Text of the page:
Stories which offer an historically alternate view: Karen Joy Fowler’s “Standing Room Only” offers the conspiracy to assassinate President Lincoln from the perspective of a smitten young woman; Michael Chabon’s “The Martian Agent, A Planetary Romance” shows an American frontier where the Republic failed but steam-power and airships succeed; Steven Millhauser’s “The Wizard of West Orange” provides a view of Edison’s workshops and inventions from the perspective of his librarian.
Stories where time travel makes all the difference: Gene Wolfe’s “The Ziggurat” shuffles together a man alone, his soon-to-be ex-wife, his son and her daughters, multiple mythologies, and small women originating from a pre-colonial mysteriously abandoned settlement whose vehicle – where time runs differently – has now crash landed during a blizzard, to comment on the relationship(s) between man and woman; James Patrick Kelly’s “1016 to 1” brings a robot from the future with a mission to begin WW III with the Cuban Missile Crisis.
Stories that use scientific experimentation as backdrop: T. C. Boyle’s “Descent of Man” extends the research of a primatologist (Jane) to the personal; George Saunders’ “93990” purposefully clinical follows a drug study on a set of primates.
Stories using war: Don DeLillo “Human Moments in World War III” is very reflectively narrated by an astronaut in orbit around Earth, witnessing the war from space; Lucius Shepard “Salvador” a soldier in battle, a surreal disaster, then a return home to recover – even taking into account the mystical elements, this is the most real soldier’s story I think I’ve ever read; Connie Willis’ “Schwarzschild Radius” frame story with a young researcher questioning a WW I German veteran about his relationship with Schwarzschild at the Russian front, the veteran remembers and becomes immersed in the memories.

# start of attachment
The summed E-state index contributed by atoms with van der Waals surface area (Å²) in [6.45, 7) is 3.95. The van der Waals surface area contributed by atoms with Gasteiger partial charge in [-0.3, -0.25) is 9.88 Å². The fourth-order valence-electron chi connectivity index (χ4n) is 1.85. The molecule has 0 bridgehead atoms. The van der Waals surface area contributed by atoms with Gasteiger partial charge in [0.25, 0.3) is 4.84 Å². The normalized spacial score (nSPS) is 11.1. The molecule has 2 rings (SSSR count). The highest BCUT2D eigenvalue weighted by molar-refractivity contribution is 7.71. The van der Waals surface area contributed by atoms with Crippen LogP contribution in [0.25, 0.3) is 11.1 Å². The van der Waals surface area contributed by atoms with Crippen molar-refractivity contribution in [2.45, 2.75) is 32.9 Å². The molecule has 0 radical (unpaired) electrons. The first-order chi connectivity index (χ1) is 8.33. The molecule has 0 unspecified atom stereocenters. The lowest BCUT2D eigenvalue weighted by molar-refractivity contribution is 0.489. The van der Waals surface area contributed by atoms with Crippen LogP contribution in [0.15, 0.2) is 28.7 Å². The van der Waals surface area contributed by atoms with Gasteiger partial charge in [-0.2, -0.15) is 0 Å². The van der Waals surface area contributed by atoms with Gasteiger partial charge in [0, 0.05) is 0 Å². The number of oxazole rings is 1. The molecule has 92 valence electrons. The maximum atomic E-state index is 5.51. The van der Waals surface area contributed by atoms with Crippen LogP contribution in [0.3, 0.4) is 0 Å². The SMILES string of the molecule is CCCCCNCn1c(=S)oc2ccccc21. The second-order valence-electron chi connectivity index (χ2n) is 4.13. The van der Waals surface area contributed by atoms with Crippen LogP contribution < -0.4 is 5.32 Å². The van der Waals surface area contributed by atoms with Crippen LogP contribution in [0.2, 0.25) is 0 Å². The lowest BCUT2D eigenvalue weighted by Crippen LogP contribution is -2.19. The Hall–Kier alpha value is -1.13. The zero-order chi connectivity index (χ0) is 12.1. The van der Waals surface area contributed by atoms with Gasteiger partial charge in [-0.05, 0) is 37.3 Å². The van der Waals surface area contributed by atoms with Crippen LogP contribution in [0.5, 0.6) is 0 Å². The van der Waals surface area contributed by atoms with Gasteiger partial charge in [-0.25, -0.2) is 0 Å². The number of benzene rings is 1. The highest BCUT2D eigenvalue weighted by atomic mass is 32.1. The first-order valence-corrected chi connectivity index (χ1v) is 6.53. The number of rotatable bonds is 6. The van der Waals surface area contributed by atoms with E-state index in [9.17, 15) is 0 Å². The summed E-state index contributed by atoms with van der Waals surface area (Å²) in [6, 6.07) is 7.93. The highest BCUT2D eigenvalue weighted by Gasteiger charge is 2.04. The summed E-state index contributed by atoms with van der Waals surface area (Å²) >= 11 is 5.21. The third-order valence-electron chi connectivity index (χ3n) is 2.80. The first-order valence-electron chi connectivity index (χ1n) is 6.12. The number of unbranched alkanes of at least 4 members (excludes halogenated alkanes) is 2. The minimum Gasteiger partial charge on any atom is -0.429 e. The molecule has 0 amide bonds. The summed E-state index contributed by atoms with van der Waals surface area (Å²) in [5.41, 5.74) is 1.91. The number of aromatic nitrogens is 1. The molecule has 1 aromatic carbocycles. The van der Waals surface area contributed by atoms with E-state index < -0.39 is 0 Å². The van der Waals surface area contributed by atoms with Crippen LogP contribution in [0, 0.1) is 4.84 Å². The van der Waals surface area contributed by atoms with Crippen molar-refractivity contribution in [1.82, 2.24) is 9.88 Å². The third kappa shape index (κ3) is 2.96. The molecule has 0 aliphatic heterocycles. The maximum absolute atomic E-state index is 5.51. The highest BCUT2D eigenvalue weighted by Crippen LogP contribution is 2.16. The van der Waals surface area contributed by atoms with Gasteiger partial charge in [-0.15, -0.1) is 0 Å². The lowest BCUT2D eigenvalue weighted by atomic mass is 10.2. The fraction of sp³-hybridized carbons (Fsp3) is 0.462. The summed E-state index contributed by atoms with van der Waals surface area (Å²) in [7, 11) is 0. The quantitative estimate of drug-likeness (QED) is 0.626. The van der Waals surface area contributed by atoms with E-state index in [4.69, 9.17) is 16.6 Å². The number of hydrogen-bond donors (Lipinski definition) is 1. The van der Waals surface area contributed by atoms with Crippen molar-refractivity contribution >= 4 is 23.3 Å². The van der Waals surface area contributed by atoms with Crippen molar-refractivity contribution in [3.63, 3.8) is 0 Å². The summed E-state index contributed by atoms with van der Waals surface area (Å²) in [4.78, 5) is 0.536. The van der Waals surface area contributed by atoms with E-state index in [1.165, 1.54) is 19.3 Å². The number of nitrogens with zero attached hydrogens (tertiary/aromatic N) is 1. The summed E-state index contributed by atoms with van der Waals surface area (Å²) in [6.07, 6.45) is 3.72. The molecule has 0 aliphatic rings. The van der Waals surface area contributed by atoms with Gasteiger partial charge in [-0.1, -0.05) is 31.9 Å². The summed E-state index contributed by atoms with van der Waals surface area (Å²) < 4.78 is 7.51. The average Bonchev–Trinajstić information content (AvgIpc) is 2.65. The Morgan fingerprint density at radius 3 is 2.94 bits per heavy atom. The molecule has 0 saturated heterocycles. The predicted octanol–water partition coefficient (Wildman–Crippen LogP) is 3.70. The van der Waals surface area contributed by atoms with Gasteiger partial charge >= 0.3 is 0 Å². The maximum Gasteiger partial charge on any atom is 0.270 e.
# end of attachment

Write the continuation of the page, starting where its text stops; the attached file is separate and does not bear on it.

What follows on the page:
Stories fitting no tidy category: Ursula K. LeGuin’s “The Ones Who Walk Away from Omelas” simply and elegantly describes a utopian community and its price; Margaret Atwood’s “Homelanding” where the human form and cultural norms are presented in the most basic manner as if being described to a non-human; Carter Scholz’s “The Nine Billion Names of God” is an exchange of letters between an editor and a writer who has submitted the Clarke story “The Nine Billion Names of God” as his own; John Kessel’s “Buddha Nostril Bird” a novel approach to enlightenment.
My favorite part of the anthology is the series of quotations at the beginning of each story, generally one from the author of that story and one from another author in the collection. These focus the reader’s attention as well as inspire thought-provoking reflections. All the quotations focus on writing and genre: perceptions, definitions, boundaries and lack thereof, successes and lack thereof. Obviously carefully selected and placed within the anthology.
All in all, The Secret History of Science Fiction is a solid anthology, thoughtfully collected and introduced, strongly recommended.